The Savory Samosa

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When you bite into a warm samosa, the first thing you'll notice is its wonderfully tender, thin pastry crust, golden-brown from deep-frying. Inside are peas, potatoes, or small chunks of cauliflower, seasoned not too little so that the samosa's bland, and not too much so that it's hot, but just enough to delight the palate. Many flavors harmonize as you taste the crust and filling together, all permeated by the rich, regal flavor of the ghee (clarified butter) that the samosa was cooked in.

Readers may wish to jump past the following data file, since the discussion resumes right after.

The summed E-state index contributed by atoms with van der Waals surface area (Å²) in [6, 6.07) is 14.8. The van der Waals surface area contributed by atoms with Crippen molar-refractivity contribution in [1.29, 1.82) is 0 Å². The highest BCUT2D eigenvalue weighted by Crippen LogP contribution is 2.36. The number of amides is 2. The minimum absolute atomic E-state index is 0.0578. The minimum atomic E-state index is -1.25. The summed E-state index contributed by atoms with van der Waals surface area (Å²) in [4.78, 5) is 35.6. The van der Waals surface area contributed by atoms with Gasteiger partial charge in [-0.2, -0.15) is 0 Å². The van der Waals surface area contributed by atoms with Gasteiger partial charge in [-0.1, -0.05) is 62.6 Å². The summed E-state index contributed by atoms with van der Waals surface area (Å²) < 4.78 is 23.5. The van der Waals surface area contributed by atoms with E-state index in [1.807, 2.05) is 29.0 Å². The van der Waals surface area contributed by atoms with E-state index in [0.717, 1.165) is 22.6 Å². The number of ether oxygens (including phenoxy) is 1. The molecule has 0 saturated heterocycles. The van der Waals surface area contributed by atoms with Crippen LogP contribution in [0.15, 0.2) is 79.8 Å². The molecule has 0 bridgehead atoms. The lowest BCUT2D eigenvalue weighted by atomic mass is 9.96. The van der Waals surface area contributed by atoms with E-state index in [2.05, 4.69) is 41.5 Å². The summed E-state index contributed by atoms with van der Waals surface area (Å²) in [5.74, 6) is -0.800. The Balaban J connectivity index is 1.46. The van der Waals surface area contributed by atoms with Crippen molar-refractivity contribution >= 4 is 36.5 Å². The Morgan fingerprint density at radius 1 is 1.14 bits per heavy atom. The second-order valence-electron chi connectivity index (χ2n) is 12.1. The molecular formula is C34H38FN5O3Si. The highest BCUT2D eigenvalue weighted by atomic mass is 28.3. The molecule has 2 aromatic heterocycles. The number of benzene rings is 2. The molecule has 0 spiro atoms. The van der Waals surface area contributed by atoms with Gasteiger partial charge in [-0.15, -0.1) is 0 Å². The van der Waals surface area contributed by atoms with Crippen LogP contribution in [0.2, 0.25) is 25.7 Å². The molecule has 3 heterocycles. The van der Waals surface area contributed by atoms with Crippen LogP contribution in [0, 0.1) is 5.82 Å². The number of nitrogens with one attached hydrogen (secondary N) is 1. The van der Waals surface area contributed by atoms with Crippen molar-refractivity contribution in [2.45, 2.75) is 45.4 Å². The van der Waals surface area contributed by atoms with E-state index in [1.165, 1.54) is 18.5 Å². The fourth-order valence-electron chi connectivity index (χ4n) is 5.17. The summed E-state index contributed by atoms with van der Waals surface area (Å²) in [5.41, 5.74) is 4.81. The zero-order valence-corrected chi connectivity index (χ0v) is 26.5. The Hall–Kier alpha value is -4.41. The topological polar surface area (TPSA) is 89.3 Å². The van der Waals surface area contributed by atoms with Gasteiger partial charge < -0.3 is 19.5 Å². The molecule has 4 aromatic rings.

Even though they taste great, however, there's no point in relishing samosas unless they've been offered to Krishna. That's when they become prasadam. Then when we eat them, besides being delicious, they'll draw our thoughts from matter to spirit—and that will be the perfection of our eating.

[This article was published in a 1983 issue of Back to Godhead magazine (Vol. 18, No. 9). For the full article on chapatis by Visakha Dasi, visit]


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